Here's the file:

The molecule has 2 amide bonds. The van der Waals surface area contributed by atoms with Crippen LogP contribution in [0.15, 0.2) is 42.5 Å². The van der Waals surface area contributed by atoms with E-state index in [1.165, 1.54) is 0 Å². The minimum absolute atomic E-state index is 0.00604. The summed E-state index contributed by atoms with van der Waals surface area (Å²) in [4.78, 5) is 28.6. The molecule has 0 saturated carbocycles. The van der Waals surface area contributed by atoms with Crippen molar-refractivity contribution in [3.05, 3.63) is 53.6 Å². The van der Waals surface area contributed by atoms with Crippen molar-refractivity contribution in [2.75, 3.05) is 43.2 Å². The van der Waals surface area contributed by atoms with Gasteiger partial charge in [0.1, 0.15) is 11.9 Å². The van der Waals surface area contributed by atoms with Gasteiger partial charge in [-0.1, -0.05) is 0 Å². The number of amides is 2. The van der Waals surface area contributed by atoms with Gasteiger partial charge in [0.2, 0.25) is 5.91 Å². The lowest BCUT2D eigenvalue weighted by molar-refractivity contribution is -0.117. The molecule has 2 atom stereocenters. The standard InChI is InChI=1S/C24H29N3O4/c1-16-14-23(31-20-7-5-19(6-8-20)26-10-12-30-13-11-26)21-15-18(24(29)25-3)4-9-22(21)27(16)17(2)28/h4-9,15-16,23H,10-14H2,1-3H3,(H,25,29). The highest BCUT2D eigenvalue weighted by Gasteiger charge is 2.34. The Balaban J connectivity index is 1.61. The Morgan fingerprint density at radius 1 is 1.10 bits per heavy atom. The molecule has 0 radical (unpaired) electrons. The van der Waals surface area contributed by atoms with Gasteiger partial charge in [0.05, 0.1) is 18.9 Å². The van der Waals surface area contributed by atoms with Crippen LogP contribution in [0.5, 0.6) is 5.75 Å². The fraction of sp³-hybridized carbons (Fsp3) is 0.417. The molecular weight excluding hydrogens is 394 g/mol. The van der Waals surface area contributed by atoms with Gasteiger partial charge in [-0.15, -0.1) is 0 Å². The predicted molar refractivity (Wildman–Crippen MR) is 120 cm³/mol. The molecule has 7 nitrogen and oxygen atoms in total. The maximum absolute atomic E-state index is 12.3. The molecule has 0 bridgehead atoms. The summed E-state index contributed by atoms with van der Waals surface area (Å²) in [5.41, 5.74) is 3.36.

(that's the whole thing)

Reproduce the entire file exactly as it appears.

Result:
The molecule has 2 amide bonds. The van der Waals surface area contributed by atoms with Crippen LogP contribution in [0.15, 0.2) is 42.5 Å². The van der Waals surface area contributed by atoms with E-state index in [1.165, 1.54) is 0 Å². The minimum absolute atomic E-state index is 0.00604. The summed E-state index contributed by atoms with van der Waals surface area (Å²) in [4.78, 5) is 28.6. The molecule has 0 saturated carbocycles. The van der Waals surface area contributed by atoms with Crippen molar-refractivity contribution in [3.05, 3.63) is 53.6 Å². The van der Waals surface area contributed by atoms with Crippen molar-refractivity contribution in [2.75, 3.05) is 43.2 Å². The van der Waals surface area contributed by atoms with Gasteiger partial charge in [0.1, 0.15) is 11.9 Å². The van der Waals surface area contributed by atoms with Gasteiger partial charge in [-0.1, -0.05) is 0 Å². The number of amides is 2. The van der Waals surface area contributed by atoms with Gasteiger partial charge in [0.2, 0.25) is 5.91 Å². The lowest BCUT2D eigenvalue weighted by molar-refractivity contribution is -0.117. The molecule has 2 atom stereocenters. The standard InChI is InChI=1S/C24H29N3O4/c1-16-14-23(31-20-7-5-19(6-8-20)26-10-12-30-13-11-26)21-15-18(24(29)25-3)4-9-22(21)27(16)17(2)28/h4-9,15-16,23H,10-14H2,1-3H3,(H,25,29). The highest BCUT2D eigenvalue weighted by Gasteiger charge is 2.34. The Balaban J connectivity index is 1.61. The Morgan fingerprint density at radius 1 is 1.10 bits per heavy atom. The molecule has 0 radical (unpaired) electrons. The van der Waals surface area contributed by atoms with Gasteiger partial charge in [0.05, 0.1) is 18.9 Å². The van der Waals surface area contributed by atoms with Crippen LogP contribution in [0.5, 0.6) is 5.75 Å². The fraction of sp³-hybridized carbons (Fsp3) is 0.417. The molecular weight excluding hydrogens is 394 g/mol. The van der Waals surface area contributed by atoms with Gasteiger partial charge in [-0.15, -0.1) is 0 Å². The predicted molar refractivity (Wildman–Crippen MR) is 120 cm³/mol. The molecule has 7 nitrogen and oxygen atoms in total. The maximum absolute atomic E-state index is 12.3. The molecule has 0 bridgehead atoms. The summed E-state index contributed by atoms with van der Waals surface area (Å²) in [5.41, 5.74) is 3.36.